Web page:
Didn’t Plato say “the measure of a man is what he does with power?” Republican are pro life, until birth. After that, forget it. Republican lawmakers have gone on record THIS WEEK saying people should just get better jobs if they want health insurance and health care is not a human right. We are the ONLY industrialized country without a national health plan because “free market.” Healthcare should not be for-profit. Healthcare should not be a bargaining chip. Healthcare should not be up for discussion. Healthcare should be a right of every American, and do not let Paul Ryan fool you with the BS about giving people access by providing choice. I have access to a Tesla every time I go to NorthPark Mall. I do not have a Tesla because I have access. I can look at it. I can sit in the driver’s seat. I cannot buy it. I can’t afford it. Access to a doctor, to a hospital, to a clinic, to a nurse, to anything medical means NOTHING if you cannot pay for it in a for profit healthcare scheme.

Republicans like to use Christianity as a hammer. They claim to be the party of Jesus. They use the Bible as a sword, yet, they seem to forget Jesus’ Sermon on the Mount -“Do unto others as you would have them do unto you.” Luke 6:31. Or, they forget, in Matthew, Jesus said, “Truly I tell you, whatever you did for one of the least of these brothers and sisters of mine, you did for me” Matthew 25:40. Or, they just do not care. Whatever gets them the vote they want, right?

I may have a complicated relationship with my religion and the church, but I do remember, with clarity, the teachings regarding selflessness, service, compassion, caring. Where is your outrage about this? Or, is this how you show your true colors?

Do you smugly sit there and think, “Well, I’m not sick.” SO. DID. I. “Or I’m in good health?” SO. WAS. I. “My family has no history of breast cancer.” NEITHER. DOES. MINE. “I’m too young.” ME. TOO.

Here is the bottom line: I will likely die from breast cancer. As people enjoy pointing out to me, I eat badly, I drink soda, and I don’t exercise, so if I’m not willing to help myself, when my cancer comes back, it’ll be my fault. If and when it does come back, the GOP who gleefully make it increasingly more difficult for cancer patients to receive the care needed to survive will not care. I am expendable. I am just one in millions with pre-existing conditions, with a life threatening illness, with cancer.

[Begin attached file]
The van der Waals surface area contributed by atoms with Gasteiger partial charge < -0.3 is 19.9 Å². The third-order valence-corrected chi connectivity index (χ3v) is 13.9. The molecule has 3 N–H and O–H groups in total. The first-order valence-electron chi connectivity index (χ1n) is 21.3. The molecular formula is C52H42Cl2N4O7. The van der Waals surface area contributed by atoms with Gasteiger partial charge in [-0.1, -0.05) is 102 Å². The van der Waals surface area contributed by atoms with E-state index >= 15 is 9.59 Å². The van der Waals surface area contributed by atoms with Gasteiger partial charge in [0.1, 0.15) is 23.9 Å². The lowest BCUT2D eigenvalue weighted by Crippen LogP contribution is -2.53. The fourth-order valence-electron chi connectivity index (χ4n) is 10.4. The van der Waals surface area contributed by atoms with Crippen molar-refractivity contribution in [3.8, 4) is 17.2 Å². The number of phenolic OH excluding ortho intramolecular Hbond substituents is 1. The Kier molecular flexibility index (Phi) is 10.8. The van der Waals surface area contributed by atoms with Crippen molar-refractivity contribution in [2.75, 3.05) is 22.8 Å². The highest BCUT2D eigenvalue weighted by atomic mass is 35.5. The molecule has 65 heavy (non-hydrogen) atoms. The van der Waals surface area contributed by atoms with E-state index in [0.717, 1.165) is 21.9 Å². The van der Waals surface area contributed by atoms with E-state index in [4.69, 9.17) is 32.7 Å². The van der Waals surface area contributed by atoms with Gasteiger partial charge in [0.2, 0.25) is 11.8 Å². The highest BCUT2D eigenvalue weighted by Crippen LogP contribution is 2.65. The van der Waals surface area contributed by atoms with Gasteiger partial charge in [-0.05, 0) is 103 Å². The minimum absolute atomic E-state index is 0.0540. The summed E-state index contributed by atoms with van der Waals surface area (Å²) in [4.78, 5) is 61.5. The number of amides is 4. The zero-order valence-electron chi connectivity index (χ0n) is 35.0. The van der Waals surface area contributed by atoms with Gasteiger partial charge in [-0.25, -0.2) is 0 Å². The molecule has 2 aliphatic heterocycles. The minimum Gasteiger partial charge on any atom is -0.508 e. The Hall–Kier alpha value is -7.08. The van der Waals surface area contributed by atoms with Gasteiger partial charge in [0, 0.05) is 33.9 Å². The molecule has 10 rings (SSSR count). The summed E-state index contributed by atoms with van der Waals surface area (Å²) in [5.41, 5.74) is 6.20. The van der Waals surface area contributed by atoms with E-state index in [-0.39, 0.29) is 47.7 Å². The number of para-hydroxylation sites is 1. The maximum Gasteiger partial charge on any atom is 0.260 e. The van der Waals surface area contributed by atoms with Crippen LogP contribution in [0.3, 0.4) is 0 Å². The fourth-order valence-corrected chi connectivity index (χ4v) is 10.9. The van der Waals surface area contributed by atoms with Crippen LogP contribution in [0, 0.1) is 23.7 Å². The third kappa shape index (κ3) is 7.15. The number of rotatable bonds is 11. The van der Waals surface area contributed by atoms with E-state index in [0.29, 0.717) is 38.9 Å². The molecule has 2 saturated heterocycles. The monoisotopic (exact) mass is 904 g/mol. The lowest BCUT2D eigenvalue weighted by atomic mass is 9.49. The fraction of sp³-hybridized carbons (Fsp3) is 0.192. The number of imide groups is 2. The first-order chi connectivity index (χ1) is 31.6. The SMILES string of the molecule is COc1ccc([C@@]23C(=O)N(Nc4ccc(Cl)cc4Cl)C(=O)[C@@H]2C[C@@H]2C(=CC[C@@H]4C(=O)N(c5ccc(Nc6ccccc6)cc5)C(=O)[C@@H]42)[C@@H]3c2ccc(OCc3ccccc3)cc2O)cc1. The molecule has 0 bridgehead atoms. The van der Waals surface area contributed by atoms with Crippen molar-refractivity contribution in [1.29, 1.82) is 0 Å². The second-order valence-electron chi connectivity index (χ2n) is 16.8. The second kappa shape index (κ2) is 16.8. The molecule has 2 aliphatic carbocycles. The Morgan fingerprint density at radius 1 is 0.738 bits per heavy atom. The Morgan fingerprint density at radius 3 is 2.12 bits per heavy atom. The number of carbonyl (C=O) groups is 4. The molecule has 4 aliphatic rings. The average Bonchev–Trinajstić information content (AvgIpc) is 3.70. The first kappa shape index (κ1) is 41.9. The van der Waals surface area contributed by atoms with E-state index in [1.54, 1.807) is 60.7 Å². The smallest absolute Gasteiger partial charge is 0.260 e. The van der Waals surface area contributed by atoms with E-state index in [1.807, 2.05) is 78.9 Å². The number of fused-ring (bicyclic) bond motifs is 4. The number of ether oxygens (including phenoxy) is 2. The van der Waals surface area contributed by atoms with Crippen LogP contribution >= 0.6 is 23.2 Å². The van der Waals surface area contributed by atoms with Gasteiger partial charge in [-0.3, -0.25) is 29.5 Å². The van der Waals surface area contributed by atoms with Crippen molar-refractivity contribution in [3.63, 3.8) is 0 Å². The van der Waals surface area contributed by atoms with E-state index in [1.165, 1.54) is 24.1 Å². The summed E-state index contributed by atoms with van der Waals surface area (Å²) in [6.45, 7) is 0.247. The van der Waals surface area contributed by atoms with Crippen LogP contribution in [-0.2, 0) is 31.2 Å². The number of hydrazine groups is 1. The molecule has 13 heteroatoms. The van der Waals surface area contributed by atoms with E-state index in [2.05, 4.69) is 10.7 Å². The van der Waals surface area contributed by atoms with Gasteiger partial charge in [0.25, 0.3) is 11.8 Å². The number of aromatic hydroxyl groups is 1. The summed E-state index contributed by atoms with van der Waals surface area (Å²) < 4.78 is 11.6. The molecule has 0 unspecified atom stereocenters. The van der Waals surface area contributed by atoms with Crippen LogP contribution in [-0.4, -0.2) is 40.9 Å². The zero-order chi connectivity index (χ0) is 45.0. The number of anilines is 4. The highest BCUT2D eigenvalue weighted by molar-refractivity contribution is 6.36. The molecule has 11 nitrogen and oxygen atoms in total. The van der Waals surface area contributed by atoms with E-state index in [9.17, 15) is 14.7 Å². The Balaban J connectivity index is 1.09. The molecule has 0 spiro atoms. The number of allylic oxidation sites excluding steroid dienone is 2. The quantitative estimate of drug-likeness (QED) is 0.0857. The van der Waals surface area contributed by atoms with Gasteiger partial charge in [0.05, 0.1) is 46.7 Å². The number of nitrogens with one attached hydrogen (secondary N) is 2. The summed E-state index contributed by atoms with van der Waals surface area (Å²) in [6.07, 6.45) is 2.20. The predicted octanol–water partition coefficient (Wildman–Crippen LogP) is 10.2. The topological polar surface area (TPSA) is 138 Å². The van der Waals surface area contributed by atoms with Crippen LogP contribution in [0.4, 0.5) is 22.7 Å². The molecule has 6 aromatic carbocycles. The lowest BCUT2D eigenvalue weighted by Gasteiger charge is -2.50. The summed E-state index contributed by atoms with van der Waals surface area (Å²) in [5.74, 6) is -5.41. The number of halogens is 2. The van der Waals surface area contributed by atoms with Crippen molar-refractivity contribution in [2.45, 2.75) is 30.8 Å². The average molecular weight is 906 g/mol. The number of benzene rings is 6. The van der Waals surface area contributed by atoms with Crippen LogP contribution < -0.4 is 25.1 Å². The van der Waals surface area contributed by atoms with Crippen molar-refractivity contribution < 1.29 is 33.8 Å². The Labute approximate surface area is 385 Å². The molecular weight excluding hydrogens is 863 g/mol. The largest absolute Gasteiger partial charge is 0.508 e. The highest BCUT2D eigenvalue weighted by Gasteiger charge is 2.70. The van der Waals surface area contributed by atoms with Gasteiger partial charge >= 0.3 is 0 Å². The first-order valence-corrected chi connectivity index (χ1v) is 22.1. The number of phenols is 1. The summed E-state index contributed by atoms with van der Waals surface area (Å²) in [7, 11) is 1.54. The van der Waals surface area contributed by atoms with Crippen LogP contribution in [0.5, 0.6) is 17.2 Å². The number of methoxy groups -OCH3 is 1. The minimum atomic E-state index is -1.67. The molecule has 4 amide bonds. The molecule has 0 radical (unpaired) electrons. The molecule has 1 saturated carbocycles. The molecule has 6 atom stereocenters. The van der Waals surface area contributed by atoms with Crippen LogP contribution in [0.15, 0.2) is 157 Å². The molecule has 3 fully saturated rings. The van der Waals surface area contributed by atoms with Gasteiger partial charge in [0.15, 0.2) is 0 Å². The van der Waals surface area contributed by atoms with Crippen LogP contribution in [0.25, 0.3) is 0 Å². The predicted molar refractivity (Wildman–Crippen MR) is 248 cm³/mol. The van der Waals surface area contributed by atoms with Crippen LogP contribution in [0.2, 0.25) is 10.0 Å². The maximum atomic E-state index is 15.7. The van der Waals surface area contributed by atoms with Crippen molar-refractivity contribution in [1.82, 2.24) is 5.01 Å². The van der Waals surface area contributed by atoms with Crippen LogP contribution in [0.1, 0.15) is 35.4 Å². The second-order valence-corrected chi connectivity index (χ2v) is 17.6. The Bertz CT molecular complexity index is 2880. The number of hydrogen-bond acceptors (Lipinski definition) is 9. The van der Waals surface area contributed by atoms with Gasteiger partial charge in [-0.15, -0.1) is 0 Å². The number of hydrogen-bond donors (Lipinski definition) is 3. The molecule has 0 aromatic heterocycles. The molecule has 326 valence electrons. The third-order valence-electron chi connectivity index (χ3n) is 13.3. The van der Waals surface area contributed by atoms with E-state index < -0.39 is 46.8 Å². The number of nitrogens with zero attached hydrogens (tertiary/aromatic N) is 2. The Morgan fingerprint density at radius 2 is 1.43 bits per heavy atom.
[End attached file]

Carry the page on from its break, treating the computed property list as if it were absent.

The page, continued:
If and when my cancer returns and if it is HER2 again, my best shot to survive is a drug combination that costs nearly $100k. I don’t have that kind of money, and while A would get three jobs and borrow money to help pay for it, I will NOT allow cancer to take away S and AJ’s home, their security, and I will not allow it, to allow me, to ruin A’s financial future. I’ll make the choice. I will refuse treatment. I will not allow my family to endure bankruptcy due to medical debt. MY medical debt. And, ultimately, if my cancer returns, when my cancer returns, I’ll succumb to it. Therefore, what’s the point of putting A, S, and AJ’s financial futures at stake?

Here’s my request, those family members, those friends who see no problem with this happening, who gripe about the protests, who refuse to call their representatives and senators and tell them bills like this are wrong, who believe the protesters are paid protester: If and when my cancer comes back, when I die from it because the GOP is determined to strip away the healthcare protections baked into the ACA which keep me alive because the insurance companies cannot drop me, cannot charge me more, and are required to cover any treatments or surgeries I need -enjoy explaining why you voted for these people to S and to AJ. Enjoy their questions. I don’t. Just this weekend, AJ asked me what would happen to me if the cancer comes back, and when I tried to tell him not to worry about that, S got mad and told me to stop not answering the question and to answer them. So, I told them. AJ cuddled close and said, “I don’t want that to happen, Mommy.” Me neither, baby. S asked me if she could get breast cancer. I told her anyone, man or woman, can develop any cancer. She cried and said, “I hate cancer, and I hate you have cancer.” Me too, baby.

Those are the questions, the conversations. You, family member, you friend, you will face S and AJ. You will face A.

 

breast cancer, life, Uncategorized

Is it confidence or arrogance?

I’m mad at myself tonight. It’s a great way to end Spring Break.

As I took a bath, my thoughts turned to last year -I’d just returned to work and started radiation. I did everything the doctors told me to do. I endured 28 sessions of radiation and dealt with skin so burned it’s STILL tanned and stiff…sometimes uncomfortable.

I’m still doing most of what the doctors tell me to do, but tonight, I’m mad at what I’m not doing. Not losing weight. Still drinking Dr. Pepper. Not exercising. Still sleeping badly. These are things I control, but I’ve convinced myself a couple of Dr. Peppers won’t hurt, it’s okay if I haven’t lost more weight since I lost 30 lbs after I was diagnosed, I walk a lot at work (which is a lie), being a night owl isn’t a bad thing. I think I’m being arrogant. The farther away finishing chemo and the mastectomy get, the more arrogant I become. Or, I am becoming more confident?